Fire crews tackle 78 call outs as storms and floods batter Cambridgeshire
- Credit: Archant
Floods across Cambridgeshire led to 78 call outs for fire crews – from lightning strikes, a roof collapsing and houses swamped with water.
Flash storms hit the county yesterday (August 16) with the majority of calls coming from the Eaton Socon and Eynesbury areas.
A Cambridgeshire Fire and Rescue spokesperson said: “We mobilised crews to six of the 78 incidents.
“Four were incidents where the electrics had been affected and crews isolated the supply to make it safe. At one of these incidents in Swaveseycrews pumped water out of the property.
“We also attended an incident in Peterborough where lightening had struck the property and affected electrics. Crews made the property safe.”
In Huntingdonshire, St Neots town centre was worst hit as storms battered the High Street leaving cars to wade through depths of water.
Council bosses said their operations team distributed 15 pallets of sandbags to around 40 properties in the St Neots and Buckden areas which saw extreme rainfall in a short period of time.
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A spokesperson from Huntingdonshire District Council said: “HDC received calls to its out of hours emergency phone line over the weekend regarding concern for vulnerable residents and the risk heavy localised rainfall posed to their properties.
“While the provision of sandbags is not a district council service, we do have the capability to respond to an emergency and support the vulnerable.
“We urge residents and businesses to make arrangements in case of further extreme localised rainfall.”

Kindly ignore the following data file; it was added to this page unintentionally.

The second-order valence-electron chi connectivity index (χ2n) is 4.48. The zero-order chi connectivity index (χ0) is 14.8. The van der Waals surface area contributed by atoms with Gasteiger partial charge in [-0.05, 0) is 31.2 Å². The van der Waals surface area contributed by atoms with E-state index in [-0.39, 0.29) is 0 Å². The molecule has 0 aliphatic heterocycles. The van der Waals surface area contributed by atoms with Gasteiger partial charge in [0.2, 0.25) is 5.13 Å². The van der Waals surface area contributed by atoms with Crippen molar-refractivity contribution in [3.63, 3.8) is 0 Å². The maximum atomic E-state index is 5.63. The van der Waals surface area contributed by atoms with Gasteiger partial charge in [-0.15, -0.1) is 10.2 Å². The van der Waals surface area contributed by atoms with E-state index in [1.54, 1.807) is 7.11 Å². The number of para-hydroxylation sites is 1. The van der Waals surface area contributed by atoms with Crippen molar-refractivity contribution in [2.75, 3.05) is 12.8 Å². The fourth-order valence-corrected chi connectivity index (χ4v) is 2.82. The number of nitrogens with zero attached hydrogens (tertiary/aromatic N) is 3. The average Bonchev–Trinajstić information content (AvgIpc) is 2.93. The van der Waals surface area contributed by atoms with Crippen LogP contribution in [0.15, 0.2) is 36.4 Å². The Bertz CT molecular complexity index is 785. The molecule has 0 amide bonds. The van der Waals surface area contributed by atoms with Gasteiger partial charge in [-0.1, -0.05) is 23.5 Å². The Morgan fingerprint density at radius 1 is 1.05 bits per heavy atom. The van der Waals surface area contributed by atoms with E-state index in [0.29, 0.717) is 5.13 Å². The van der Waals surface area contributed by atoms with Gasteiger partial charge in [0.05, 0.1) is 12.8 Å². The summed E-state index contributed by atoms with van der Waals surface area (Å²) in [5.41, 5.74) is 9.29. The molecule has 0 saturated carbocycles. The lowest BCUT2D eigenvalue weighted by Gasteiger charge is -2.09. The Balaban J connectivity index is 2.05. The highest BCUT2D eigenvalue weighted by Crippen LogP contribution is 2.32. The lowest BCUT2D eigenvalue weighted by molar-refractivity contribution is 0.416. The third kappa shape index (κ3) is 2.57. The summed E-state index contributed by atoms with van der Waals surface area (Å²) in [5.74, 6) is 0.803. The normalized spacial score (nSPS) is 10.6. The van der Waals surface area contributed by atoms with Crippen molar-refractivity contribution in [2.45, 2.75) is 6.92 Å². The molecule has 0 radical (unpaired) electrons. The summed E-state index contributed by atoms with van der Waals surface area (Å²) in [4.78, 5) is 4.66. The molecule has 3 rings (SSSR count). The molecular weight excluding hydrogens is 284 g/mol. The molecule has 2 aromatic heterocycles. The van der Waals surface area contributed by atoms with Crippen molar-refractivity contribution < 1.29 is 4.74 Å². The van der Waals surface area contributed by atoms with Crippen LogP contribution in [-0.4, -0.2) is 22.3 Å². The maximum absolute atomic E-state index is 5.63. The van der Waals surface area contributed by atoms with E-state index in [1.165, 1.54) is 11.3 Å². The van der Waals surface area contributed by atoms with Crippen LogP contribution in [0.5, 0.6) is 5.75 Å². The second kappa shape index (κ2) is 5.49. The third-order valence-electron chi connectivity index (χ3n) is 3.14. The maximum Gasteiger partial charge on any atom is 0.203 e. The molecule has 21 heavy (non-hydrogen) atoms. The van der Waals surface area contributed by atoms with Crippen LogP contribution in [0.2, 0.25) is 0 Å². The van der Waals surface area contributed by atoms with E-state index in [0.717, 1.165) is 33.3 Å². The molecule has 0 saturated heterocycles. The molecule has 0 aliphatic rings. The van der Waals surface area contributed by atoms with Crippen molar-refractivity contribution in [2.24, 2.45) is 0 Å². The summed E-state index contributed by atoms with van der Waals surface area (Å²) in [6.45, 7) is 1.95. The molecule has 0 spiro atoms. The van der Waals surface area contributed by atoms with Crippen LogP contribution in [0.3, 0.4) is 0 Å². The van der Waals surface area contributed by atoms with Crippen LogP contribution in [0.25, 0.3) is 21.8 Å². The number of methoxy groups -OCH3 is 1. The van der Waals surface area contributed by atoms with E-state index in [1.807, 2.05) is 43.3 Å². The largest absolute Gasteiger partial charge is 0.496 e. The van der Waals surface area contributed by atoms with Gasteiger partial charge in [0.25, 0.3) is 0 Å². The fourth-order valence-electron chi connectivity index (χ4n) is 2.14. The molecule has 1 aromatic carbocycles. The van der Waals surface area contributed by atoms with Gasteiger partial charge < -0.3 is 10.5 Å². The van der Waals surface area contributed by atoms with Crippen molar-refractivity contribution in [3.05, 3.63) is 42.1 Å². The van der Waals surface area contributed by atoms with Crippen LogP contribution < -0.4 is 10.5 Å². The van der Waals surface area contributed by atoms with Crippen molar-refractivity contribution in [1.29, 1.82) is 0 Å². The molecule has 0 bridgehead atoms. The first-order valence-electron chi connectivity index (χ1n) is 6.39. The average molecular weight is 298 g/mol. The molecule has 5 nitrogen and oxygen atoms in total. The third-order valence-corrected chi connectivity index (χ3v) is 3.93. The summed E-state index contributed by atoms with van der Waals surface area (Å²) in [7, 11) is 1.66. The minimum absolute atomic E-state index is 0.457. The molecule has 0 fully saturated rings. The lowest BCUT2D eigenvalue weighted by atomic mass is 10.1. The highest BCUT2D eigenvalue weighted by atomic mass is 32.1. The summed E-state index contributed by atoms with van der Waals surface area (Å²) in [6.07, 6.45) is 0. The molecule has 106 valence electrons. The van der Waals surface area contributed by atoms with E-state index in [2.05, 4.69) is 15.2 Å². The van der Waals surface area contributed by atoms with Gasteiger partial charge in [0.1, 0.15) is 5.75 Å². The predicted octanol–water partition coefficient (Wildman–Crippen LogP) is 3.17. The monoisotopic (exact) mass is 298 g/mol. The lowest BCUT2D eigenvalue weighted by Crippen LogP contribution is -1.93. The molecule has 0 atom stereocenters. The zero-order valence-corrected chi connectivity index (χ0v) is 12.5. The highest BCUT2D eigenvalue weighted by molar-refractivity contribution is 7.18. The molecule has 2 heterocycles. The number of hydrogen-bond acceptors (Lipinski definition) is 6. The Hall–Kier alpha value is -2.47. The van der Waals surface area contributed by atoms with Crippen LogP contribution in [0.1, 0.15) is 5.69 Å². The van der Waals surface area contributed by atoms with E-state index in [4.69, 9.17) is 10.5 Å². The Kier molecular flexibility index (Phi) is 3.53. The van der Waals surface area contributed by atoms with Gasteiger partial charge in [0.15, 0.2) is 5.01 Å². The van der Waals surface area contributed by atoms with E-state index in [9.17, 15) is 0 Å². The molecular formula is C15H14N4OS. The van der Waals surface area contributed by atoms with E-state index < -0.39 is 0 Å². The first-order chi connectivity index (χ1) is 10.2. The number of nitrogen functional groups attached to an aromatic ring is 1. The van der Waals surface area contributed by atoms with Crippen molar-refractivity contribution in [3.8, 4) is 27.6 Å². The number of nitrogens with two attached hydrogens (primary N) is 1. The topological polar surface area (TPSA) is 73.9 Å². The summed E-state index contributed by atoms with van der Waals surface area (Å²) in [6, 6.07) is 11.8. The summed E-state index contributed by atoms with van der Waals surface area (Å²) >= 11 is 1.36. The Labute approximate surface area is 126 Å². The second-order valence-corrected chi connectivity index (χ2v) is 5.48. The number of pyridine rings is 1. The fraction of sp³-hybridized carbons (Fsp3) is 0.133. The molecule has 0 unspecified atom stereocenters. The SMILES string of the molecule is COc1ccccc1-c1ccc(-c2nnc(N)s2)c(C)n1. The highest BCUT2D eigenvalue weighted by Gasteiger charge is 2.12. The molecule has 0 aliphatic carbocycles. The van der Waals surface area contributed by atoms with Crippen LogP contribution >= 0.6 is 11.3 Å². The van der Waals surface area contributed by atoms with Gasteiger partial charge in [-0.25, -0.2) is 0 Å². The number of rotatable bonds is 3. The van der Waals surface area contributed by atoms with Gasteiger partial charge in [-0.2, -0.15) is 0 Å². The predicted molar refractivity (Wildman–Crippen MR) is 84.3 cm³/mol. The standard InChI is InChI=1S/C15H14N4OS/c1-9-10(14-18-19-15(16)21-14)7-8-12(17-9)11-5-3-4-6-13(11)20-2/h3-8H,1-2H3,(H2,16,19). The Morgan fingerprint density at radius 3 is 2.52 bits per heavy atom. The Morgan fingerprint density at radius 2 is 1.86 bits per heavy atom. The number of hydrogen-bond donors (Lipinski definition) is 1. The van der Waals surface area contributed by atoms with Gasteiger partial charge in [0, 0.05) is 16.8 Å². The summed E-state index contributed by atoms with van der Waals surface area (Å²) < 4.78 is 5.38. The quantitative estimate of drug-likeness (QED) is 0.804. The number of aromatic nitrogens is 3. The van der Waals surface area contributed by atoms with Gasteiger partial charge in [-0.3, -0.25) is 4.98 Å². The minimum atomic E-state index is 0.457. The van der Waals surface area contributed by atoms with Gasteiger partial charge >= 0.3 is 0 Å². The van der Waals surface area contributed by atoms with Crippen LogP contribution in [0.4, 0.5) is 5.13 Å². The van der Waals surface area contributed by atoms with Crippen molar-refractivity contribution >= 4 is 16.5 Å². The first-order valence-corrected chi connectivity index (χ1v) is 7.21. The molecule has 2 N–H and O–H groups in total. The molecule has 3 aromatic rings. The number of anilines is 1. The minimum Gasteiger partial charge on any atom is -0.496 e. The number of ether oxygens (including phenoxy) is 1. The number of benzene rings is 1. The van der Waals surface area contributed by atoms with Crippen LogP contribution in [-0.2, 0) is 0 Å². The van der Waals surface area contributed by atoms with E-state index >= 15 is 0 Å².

An Anglian Water spokesman said: “Flooding is often an extremely complex issue with many different owners for the drainage network such as highways, local councils and even private owners, as well as ourselves. We work closely with all authorities who have responsibility for drainage.
“A large amount of rain fell in a short period of time yesterday, onto what is already saturated ground due to rainfall over the last few days.
“Intense rainfall can cause standing water to build up, especially on hard surfaces because there’s nowhere for it to go, this causes surface water flooding.
“It’s a bit like a bath plughole, and it takes time for the water to drain away.”
Officials from the Environment Agency said that intense rain and thunderstorms over the weekend caused “sudden surface water flooding in St Neots”.
“Our teams were also working behind the scenes to reduce the risk of flooding and keep people safe – monitoring weather forecasts and river conditions, and checking and clearing watercourses to make sure they were able to cope with the heavy rainfall,” a spokesperson added.
“We’d remind people to check whether they’re at risk of flooding and sign up for our flood warnings at www.gov.uk/flood or by calling 0345 988 1188.”